Jilted in the U.S., a Site Finds Love in India
"IN 2008, three young guys in Manhattan started Ignighter.com, a dating Web site focused on twentysomethings. They sought to set themselves apart by enabling members to set up group dates: One member, serving as a point person, could arrange a date — a movie, say, or a picnic in Central Park — with a group of other people and thereby take some of the awkward edge off of typical dates."
“In January 2010, we made the decision that we are an Indian dating site,” Mr. Sachs says. And now, with almost two million users — and 7,000 more signing up daily — Ignighter is considered India’s fastest-growing dating Web site.
"To put it another way, it gets as many users in a week in India as it did in a year in the United States. Next month, Ignighter will open an office in India and hire a dozen local employees. The company has stopped developing its American site, though it remains online.
"Ignighter, unlike the matrimonial sites, puts socializing and dating directly into the hands of young people. On most of the matrimonial sites, there’s a drop-down menu for “profile created for” — which includes son, daughter, brother, sister, relative or self. When it comes to Ignighter, “as far as we know, there are not a lot of parents on our site,” Mr. Sachs said.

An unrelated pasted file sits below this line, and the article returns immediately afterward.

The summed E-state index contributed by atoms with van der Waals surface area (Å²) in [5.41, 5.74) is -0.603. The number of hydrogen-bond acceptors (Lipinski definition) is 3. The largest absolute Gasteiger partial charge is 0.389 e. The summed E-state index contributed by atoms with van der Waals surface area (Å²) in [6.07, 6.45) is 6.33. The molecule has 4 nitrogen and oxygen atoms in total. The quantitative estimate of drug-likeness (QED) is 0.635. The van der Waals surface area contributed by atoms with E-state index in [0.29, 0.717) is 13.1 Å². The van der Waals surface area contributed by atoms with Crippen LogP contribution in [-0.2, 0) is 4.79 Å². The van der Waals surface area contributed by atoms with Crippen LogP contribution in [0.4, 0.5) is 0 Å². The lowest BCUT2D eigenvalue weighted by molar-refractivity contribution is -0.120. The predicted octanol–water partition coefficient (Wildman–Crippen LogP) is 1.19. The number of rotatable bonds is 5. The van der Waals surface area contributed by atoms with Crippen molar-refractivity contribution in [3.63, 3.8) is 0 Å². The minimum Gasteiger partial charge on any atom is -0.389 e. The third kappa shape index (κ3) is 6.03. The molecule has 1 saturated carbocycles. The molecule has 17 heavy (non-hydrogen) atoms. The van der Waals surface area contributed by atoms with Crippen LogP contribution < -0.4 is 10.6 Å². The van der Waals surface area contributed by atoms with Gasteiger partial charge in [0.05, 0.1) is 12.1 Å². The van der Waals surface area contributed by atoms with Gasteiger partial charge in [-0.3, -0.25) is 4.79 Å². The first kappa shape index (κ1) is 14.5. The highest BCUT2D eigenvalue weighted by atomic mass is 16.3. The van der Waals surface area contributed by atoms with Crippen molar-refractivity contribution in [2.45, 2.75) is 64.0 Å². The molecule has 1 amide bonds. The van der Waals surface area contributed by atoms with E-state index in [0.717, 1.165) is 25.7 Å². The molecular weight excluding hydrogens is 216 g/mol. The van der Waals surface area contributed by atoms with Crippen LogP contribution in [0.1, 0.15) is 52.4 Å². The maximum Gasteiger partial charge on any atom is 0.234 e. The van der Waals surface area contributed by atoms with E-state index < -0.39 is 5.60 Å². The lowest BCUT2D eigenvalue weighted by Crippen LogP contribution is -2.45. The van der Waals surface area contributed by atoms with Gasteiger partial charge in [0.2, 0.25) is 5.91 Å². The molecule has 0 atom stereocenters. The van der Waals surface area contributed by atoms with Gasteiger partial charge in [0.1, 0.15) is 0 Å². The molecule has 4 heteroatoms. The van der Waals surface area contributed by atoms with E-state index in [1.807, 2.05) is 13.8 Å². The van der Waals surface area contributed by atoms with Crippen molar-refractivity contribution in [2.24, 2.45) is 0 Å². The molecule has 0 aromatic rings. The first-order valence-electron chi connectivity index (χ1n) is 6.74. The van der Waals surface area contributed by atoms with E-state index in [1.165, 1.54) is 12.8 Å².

Matrimonial sites thrive in India. Shaadi.com and others like Jeevansathi.com and Bharat Matrimony all have millions of users. The online matrimonial industry in India is estimated to generate $63 million a year in revenue and has tens of millions of registrants, according to EmPower Research, a market research firm.
“Dating sites have not succeeded in India,” says Gaurav Mishra of the MSL Group, a division of the marketing company Publicis Groupe. “It’s either been social networking sites or matrimonial sites.” Traditional dating sites, like Match.com, haven’t taken off in India. "